But I also got to meet a bunch of new people, which was a nice change of pace from the usual "well yes, you're a science journalist, I'm 'just' a science PR writer." These were science PR writers who are totally ok with that, and who still think there's room for journalism and reporting skills in those jobs. And the cool thing was, aside from the awards night (everything goes to journalists), we really all were on equal footing.

And one girl asked to follow me on Twitter, as an actual professional contact. A, yes, Twitter. It's how we science writers network, apparently. And B, me, a professional contact? Honey, I hope you enjoy the fangirling that usually happens on my Twitter account. It may be time to get a separate "professional" account. Then again, why? It's not like I don't fangirl in person too :-)

The rest of the conference was more about science than writing, but I enjoyed stretching my brain beyond the types of things I do at work (which are already pretty varied). As always with researchers, some people know how to talk about their projects, others would work well as a natural sleep aid. In this case, the bad ones were REALLY terrible, and the good ones were REALLY good. Like the guy who studies coyotes in Chicago, and showed us footage from collar cameras of coyotes crossing busy streets. Like, Lake Shore Drive. And yes, they look both ways first.

All in all, I had a great time, and would definitely do this again. Maybe not every year - I hear that every other year makes sense, and that way I get to skip Boston next year (sorry MIT, but I hate Boston). The one after that is... San Antonio? I have no clue. But I have time, both to find out, and to save up some travel money. While work paid for my registration this year, I'm not sure airfare and hotel and meals are in the budget.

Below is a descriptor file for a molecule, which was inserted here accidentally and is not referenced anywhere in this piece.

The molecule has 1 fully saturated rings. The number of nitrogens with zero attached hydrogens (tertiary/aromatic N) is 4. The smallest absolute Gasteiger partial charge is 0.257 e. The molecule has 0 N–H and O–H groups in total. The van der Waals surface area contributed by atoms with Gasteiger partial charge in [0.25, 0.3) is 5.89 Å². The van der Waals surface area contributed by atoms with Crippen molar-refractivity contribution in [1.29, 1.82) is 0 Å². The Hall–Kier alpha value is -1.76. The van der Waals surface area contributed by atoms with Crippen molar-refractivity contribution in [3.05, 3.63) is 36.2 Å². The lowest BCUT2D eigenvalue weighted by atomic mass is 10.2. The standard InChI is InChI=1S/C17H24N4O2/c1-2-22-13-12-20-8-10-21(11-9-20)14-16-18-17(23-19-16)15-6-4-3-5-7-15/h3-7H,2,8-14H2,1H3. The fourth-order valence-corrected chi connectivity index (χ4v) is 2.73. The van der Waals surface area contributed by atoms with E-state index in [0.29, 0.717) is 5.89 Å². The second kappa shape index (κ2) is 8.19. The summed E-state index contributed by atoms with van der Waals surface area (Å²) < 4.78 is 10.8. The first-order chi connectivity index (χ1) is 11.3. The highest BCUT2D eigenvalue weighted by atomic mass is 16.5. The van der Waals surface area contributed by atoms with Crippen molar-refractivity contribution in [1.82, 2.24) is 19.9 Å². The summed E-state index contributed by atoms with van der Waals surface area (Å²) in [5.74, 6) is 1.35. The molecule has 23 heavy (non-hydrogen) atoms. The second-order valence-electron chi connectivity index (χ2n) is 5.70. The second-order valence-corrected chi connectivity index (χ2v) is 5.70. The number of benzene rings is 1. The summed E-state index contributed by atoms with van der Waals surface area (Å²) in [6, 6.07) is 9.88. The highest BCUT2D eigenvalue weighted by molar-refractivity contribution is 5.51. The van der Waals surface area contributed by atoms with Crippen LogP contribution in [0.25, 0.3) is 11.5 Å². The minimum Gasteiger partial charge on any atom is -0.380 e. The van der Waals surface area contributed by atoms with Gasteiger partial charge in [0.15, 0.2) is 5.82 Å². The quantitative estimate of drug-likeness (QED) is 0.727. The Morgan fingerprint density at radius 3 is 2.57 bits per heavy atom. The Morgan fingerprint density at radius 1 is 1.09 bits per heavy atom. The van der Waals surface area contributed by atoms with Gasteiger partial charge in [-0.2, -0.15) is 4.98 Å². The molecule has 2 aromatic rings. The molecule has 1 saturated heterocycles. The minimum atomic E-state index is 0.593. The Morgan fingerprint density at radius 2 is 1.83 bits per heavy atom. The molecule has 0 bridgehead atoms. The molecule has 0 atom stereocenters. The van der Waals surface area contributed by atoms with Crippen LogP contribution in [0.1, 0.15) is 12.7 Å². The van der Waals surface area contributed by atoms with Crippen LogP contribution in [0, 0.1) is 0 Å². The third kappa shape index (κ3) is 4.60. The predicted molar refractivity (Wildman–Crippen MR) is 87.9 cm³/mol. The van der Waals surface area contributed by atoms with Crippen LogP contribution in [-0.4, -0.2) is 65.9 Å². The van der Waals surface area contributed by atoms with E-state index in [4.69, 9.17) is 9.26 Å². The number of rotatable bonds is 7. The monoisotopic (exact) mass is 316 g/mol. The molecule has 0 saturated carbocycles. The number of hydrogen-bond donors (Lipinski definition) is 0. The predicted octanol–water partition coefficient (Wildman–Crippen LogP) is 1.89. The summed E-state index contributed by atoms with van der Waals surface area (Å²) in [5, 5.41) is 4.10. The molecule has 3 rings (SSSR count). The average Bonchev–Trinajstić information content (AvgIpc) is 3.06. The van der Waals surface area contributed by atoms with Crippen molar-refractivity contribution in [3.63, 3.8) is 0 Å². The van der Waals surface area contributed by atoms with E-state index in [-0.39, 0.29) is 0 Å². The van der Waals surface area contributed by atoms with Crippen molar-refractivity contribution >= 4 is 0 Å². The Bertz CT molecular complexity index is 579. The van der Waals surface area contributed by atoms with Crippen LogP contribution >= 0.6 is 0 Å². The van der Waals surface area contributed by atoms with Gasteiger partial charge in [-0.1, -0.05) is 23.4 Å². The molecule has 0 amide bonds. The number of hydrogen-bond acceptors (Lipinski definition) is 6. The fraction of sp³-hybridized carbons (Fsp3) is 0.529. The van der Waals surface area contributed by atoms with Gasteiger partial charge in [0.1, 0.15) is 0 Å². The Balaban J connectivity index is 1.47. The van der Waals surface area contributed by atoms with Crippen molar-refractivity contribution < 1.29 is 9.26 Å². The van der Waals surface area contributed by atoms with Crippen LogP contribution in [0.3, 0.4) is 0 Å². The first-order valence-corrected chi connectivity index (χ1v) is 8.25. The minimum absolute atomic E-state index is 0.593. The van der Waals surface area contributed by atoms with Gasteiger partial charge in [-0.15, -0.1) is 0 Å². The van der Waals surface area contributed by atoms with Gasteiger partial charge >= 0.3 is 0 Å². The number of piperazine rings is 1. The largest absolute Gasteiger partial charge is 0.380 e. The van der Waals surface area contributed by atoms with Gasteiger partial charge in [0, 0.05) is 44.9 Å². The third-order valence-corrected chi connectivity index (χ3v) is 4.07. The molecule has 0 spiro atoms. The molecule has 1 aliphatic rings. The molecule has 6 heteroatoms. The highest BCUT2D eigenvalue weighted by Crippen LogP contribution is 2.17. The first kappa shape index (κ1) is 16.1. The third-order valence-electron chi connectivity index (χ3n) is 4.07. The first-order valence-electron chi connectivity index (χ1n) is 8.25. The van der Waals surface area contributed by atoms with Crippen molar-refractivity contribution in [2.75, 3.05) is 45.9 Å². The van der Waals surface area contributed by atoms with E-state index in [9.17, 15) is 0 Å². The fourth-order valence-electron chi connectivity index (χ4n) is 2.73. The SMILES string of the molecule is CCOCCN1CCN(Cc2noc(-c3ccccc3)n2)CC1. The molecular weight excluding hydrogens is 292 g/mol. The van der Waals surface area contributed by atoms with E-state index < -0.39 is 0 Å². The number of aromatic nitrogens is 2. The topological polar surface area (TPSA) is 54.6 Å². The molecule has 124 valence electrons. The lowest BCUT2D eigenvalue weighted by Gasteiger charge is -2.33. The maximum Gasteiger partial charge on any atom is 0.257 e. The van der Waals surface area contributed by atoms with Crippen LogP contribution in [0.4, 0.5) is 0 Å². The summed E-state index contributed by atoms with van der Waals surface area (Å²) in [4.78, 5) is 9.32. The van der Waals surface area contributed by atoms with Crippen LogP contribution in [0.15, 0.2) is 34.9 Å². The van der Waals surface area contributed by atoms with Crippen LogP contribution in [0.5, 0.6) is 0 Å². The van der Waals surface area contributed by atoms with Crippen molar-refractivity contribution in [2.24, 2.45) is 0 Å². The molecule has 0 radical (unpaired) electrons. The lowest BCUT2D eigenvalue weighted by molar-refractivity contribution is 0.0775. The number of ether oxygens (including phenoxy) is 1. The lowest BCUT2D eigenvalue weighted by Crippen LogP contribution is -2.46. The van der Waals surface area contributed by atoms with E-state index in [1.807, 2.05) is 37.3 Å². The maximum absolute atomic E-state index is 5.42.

https://storify.com/akasha111182/sci-wri-2014-in-tweets
I love the Dublin Irish Festival. It's so cliche, and so authentic at the same time, and really just a fun party. It takes over Coffman Park, and most of the rest of Dublin, and you can pretty much spend three days listening to music, eating food, and drinking. There's always a special trip for fish & chips (my favorite is from Old Bag of Nails Pub, which is local, but that would be cheating), and Guinness, and Killians, and Schmidt's cream puffs, and fried gator tail (I don't know)... just so much food. And people who are all having a blast. In large part because the music selection? Is awesome.

This year, we got to see Enter the Haggis (awesome), Young Dubliners (also awesome), and Gaelic Storm (most hyped, and quite nice, but not actually as good as the other two, frankly).

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The crowds were huge, and also very friendly, and generally fun to be around. Seriously, this is probably one of my favorite Columbus events. It's always the first weekend of August - you should come. We can eat fish & chips, and drink lemonade and beer, and dance until we fall over.